Take these steps to establish your company as a great place to work that reflects your mission and values.
We cannot overstate the importance of strong, clear branding. It is everything. Think about which company brands you come across in your everyday life. Examples may include General Mills cereal at the grocery store, or maybe even store brands such as 365 (Whole Foods) or Market Pantry (Target).
Typically, store brand foods and goods are more affordable than and of comparable quality to “brand name” products. Already, this is shaping your perception of these products.
The same goes for your company and your messaging. Your branding is everything. You want your company to be associated with positive adjectives such as “forward-thinking,” “inclusive,” and “innovative.” You do not want people to label you as “deceptive” or “problematic.”
If you are an HR executive at a smaller company (or even a larger one), you have the ability to help shape that brand from within the organization. You can help establish your company as a place with a fun, inclusive internal culture. This gives the brand more dimension and helps endear it to the people running it.
Confused about how to go about doing that? Don’t worry! We have a list for that.
Remember that HR’s role in branding is far bigger than you think
Branding is often mistakenly attributed to higher-ups at companies. You know the ones: the people at the tip-top who are in charge of the organization’s vision, direction, and reaching its goals. The people who create the brand and then delegate how that brand reaches consumers. They oversee the broader vision but usually will not be active in the day-to-day goings-on that actually define the brand.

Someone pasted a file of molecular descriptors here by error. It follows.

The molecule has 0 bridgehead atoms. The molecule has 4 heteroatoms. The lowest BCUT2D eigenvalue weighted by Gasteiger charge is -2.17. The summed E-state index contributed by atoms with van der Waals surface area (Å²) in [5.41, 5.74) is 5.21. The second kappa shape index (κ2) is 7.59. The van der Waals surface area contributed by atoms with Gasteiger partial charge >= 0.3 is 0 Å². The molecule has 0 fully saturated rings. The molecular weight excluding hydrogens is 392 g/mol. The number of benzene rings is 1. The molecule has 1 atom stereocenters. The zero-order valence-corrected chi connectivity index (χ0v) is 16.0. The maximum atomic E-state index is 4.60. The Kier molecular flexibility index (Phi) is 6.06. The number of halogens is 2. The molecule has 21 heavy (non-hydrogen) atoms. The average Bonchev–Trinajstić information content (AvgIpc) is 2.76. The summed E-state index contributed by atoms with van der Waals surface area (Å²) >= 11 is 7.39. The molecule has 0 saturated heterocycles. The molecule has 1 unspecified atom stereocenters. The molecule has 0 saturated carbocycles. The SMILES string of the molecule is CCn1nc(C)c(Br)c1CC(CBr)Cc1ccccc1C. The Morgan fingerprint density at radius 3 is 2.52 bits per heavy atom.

The misconception is understandable. It is not necessarily incorrect, either. It just doesn’t honor the whole picture.
After all, most branding is shaped around creating a positive experience for consumers. It’s about building trust and making it easy for people to become loyal to your brand.
Ideally, a brand is an outward reflection of your mission, your values, and your overall approach. It says a lot about your company. And sure, at first it all feels very broad and big-picture. But your brand also reflects inward to your employees and potential hires. How your company comes across to employees matters a great deal.
A brand is an outward reflection of your mission, your values, and your overall approach.
HR teams can help shape what that brand looks like internally. In fact, if they are doing their jobs well, they are fostering an internal culture that’s excited about its brand and eager to make it even better.
Your diversity, equity and inclusion policies need to be crystal clear
This is a big one. You need to be very clear about your diversity, equity, and inclusion (DEI) policies. These policies apply to people of color, people with disabilities, and other underrepresented or marginalized groups. Statistics prove that honoring workplace diversity is actually really great for business, too.